For the Poor Clare reader of MS 410, the figure of Peter mediating the woman’s prayer might bring to mind the role of the friars in administering the cura animarium (cure of the souls) for the sisters. While the frequency of the friars’ advisory visits seems to have varied from convent to convent during the late thirteenth century, it was significant for the maintenance of the Poor Clares’ spiritual welfare: the MVC itself was written by a friar as a spiritual guide for his sister or daughter (Flora, 2009, p. 41; Roest, 2013, pp. 65–67). The order transferred a community of six Franciscans to provide spiritual care for the sisters at Monteluce as well as to help in opposing the requests for payments advanced by the curia (Höhler, 1984, p. 176).
Whomever the figure of Peter represents, the kneeling woman occupies the centre of the composition. According to the text, her faith, persistence, and humility are the qualities that make her a perfect exemplum for a woman of prayer. In the previous meditation, describing Christ’s prayer on the mountain after he flees the temptation of pride, the author implores his reader:
If you wish to keep yourself going in the spiritual life and not bother with fleshly desires, be a woman of prayer. If you wish to swat away the buzzing flies of fruitless thoughts, be a woman of prayer. If you wish to buttress your soul with good and holy thoughts, fervent desires and devotions, be a woman of prayer. If you wish to hold your heart steady in God’s approval with courageous and unwavering spirit, be a woman of prayer. Finally, if you wish to root out vices and become imbued with virtues, be a woman of prayer. For in that prayerfulness we receive the Holy Spirit’s anointing, which instructs your mind about all things (Jn. 14: 26) (Caulibus, 2000, p. 121).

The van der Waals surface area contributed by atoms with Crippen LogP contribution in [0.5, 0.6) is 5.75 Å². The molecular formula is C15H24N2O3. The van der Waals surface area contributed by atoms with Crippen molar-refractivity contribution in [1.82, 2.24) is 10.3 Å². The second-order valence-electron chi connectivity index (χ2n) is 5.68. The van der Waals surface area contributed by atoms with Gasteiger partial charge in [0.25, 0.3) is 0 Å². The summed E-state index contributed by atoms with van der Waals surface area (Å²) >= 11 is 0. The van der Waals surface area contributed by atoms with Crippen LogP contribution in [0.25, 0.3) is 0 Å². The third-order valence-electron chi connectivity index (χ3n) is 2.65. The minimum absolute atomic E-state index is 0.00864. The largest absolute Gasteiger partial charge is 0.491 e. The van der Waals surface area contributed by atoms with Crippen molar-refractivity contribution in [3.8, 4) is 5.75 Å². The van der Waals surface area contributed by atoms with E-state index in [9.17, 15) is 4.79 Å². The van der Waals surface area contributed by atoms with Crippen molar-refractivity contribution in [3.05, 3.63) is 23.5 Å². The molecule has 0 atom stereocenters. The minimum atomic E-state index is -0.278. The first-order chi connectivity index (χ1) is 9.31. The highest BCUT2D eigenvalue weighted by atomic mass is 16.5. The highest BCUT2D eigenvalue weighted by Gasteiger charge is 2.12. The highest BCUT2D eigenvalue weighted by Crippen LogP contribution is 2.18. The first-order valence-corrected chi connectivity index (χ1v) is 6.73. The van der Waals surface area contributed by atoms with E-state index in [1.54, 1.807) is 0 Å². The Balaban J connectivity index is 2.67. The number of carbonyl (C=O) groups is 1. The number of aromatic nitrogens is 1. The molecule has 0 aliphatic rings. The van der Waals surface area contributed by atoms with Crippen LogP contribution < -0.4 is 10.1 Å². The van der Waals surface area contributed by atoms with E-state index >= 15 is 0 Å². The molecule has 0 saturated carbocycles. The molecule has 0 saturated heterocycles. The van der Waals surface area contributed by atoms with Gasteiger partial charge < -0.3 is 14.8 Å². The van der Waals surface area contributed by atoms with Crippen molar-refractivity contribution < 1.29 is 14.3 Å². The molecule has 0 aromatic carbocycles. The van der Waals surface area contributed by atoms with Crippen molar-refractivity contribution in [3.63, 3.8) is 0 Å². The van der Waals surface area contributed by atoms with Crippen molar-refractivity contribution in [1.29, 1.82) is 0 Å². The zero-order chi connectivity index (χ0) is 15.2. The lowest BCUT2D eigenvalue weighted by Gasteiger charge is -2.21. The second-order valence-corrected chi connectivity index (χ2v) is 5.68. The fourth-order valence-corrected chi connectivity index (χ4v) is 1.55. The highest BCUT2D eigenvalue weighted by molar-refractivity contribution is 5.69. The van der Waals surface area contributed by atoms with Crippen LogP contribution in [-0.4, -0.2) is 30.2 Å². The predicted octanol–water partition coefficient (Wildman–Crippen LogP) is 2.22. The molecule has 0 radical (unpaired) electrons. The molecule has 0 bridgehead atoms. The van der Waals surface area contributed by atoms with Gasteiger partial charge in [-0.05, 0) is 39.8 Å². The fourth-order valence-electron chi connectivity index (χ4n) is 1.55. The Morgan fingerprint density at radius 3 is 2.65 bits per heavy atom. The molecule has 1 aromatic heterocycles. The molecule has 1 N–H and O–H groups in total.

The meditation on the Canaanite woman that immediately follows provides a visual expression of the author’s invocation. Her position and gesture embody the action of persistent prayer required to fend off worldly temptations. Her clothes—an elegant purple gown worn over a red dress—identify her as a noblewoman, but her head is covered with a white veil, indicating her chastity, and the long cord tied across her chest has three prominent knots, suggesting the Franciscan cord. A similar rope appears in the Passion section of the manuscript, tied around Christ’s neck as he is led to Calvary. Both head cover and knotted belt would allow the reader-viewer to see herself in the image of the kneeling woman and model herself after her practice and conviction.
In a resonant allusion, a flowering tree behind her seems to sprout from her head. A similar flowering tree appears behind the kneeling Magdalene, who turns to Christ in the Noli me tangere scene (fol. 156r, Fig. 3).5
As a pars pro toto for the garden mentioned in John’s Gospel, the tree became a fixed element in Noli me tangere iconography. On an allegorical level, it may stand for the garden of Eden and represent the Tree of Life, which was interpreted as a prefiguration of the Holy Cross and used as a simile for it. It may also suggest the new tree of life in Heavenly Jerusalem (Baert and Kusters, 2014, pp. 159–186). Not surprisingly, the tree behind the Magdalene, the perfect penitent lover of Christ, is fruitful; small red orbs hang from its branches. This pairing of fervent devotion and a fruitful tree carries over to the image of the Canaanite woman, whose persistent prayer to Christ eventually bears fruit.
4. ANTICIPATING THE PASSION